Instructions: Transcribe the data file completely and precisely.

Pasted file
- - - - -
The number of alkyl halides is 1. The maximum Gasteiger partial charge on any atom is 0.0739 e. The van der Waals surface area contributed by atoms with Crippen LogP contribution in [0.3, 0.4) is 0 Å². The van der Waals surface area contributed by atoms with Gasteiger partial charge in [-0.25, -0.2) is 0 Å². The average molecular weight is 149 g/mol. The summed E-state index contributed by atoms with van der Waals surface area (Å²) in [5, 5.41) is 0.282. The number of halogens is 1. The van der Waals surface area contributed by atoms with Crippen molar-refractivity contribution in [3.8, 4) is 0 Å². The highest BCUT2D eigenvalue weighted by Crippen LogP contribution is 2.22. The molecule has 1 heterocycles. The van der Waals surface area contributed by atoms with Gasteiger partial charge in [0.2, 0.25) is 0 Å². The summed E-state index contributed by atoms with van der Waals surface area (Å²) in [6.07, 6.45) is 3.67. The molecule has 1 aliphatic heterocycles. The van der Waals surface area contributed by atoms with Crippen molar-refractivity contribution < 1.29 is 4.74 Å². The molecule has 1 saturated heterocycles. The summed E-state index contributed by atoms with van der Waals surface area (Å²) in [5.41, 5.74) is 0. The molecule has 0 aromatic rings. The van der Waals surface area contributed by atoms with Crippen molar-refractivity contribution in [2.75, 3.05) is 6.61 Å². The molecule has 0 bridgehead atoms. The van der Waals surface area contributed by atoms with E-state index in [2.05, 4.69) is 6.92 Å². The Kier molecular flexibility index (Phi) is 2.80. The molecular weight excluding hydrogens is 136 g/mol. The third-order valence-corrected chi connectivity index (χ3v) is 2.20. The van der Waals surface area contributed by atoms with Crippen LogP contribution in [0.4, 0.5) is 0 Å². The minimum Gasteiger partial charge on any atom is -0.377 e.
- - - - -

The number of alkyl halides is 1. The maximum Gasteiger partial charge on any atom is 0.0739 e. The van der Waals surface area contributed by atoms with Crippen LogP contribution in [0.3, 0.4) is 0 Å². The van der Waals surface area contributed by atoms with Gasteiger partial charge in [-0.25, -0.2) is 0 Å². The average molecular weight is 149 g/mol. The summed E-state index contributed by atoms with van der Waals surface area (Å²) in [5, 5.41) is 0.282. The number of halogens is 1. The van der Waals surface area contributed by atoms with Crippen molar-refractivity contribution in [3.8, 4) is 0 Å². The highest BCUT2D eigenvalue weighted by Crippen LogP contribution is 2.22. The molecule has 1 heterocycles. The van der Waals surface area contributed by atoms with Gasteiger partial charge in [0.2, 0.25) is 0 Å². The summed E-state index contributed by atoms with van der Waals surface area (Å²) in [6.07, 6.45) is 3.67. The molecule has 1 aliphatic heterocycles. The van der Waals surface area contributed by atoms with Crippen molar-refractivity contribution < 1.29 is 4.74 Å². The molecule has 1 saturated heterocycles. The summed E-state index contributed by atoms with van der Waals surface area (Å²) in [5.41, 5.74) is 0. The molecule has 0 aromatic rings. The van der Waals surface area contributed by atoms with Crippen molar-refractivity contribution in [2.75, 3.05) is 6.61 Å². The molecule has 0 bridgehead atoms. The van der Waals surface area contributed by atoms with E-state index in [2.05, 4.69) is 6.92 Å². The Kier molecular flexibility index (Phi) is 2.80. The molecular weight excluding hydrogens is 136 g/mol. The third-order valence-corrected chi connectivity index (χ3v) is 2.20. The van der Waals surface area contributed by atoms with Crippen LogP contribution in [0.4, 0.5) is 0 Å². The minimum Gasteiger partial charge on any atom is -0.377 e.